Abstract

Purpose

Organizations invest in novel digital innovations to improve their business processes. These innovations, including Industry 4.0 technologies, enable full organizational integration with business process management (BPM), thereby requiring interorganizational relationship (IOR) capabilities. Many organizations lack knowledge about areas of interorganizational (IO) capability for integrating digital innovations into their value chains. They therefore have difficulty understanding that, as a socio-technical concept, digitalization surpasses the intraorganizational level and requires tools to develop mandatory IOR capabilities. The authors’ systematic literature review (SLR) explores these capabilities within the discipline of BPM. The purpose of this paper is to address this issue.

Design/methodology/approach

This SLR follows the standard methodology for structuring a broad research field. The authors assessed capabilities relevant to manufacturing organizations from 58 academic articles published between 2011 and 2021.

Findings

Building on existing firm-centric capability frameworks, the authors developed individual capabilities into a novel framework of digital interorganizational value chain (DIOVC). The authors’ conceptual model provides a basis for researchers and practitioners to consider capabilities and the theoretical spectrum of IO value chains.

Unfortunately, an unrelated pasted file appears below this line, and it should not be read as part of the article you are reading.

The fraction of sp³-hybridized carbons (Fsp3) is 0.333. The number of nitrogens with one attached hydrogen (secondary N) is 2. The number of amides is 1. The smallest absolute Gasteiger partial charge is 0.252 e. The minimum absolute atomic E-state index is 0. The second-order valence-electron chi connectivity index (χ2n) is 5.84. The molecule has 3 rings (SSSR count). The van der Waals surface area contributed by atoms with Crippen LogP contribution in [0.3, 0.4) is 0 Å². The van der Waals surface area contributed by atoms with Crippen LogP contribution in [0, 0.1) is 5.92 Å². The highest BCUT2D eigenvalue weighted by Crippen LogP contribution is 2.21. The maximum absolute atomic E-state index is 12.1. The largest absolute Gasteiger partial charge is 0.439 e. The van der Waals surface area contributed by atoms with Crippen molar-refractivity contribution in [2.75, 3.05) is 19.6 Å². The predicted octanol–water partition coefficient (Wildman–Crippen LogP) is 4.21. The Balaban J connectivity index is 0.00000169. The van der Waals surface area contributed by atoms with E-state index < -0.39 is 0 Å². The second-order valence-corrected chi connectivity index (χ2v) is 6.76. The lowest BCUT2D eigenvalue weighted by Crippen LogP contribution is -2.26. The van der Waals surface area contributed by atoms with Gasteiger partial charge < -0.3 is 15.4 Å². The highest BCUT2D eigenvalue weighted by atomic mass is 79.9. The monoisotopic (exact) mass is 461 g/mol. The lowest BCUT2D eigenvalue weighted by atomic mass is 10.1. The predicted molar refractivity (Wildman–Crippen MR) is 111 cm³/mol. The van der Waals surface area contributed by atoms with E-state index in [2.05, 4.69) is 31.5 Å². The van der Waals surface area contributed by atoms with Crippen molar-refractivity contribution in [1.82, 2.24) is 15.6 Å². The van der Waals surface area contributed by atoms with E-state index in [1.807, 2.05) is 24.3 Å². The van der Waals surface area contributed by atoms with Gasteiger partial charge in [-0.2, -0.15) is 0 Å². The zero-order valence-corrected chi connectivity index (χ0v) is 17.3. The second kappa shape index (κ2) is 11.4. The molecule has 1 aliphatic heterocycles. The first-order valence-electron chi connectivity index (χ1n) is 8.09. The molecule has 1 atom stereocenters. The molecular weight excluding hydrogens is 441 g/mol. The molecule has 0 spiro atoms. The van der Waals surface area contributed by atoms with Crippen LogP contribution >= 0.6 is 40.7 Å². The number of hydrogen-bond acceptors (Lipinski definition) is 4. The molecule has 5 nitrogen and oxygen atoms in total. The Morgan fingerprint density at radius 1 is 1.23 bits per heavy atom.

Research limitations/implications

Future studies should validate these DIOVC capabilities as input for an updated model of BPM maturity aimed at improving business process performance through digital innovations.

Practical implications

This study provides organizations with IOR knowledge, supports decision makers in governing digital innovations and develops IO capabilities to improve their value chain performance.

Originality/value

The authors’ DIOVC capability framework is robust, with constructs and dimensions grounded in the literature, demonstrating theoretical and practical relevance.

Details

Business Process Management Journal, vol. ahead-of-print no. ahead-of-print
Type: Research Article
ISSN: 1463-7154

Keywords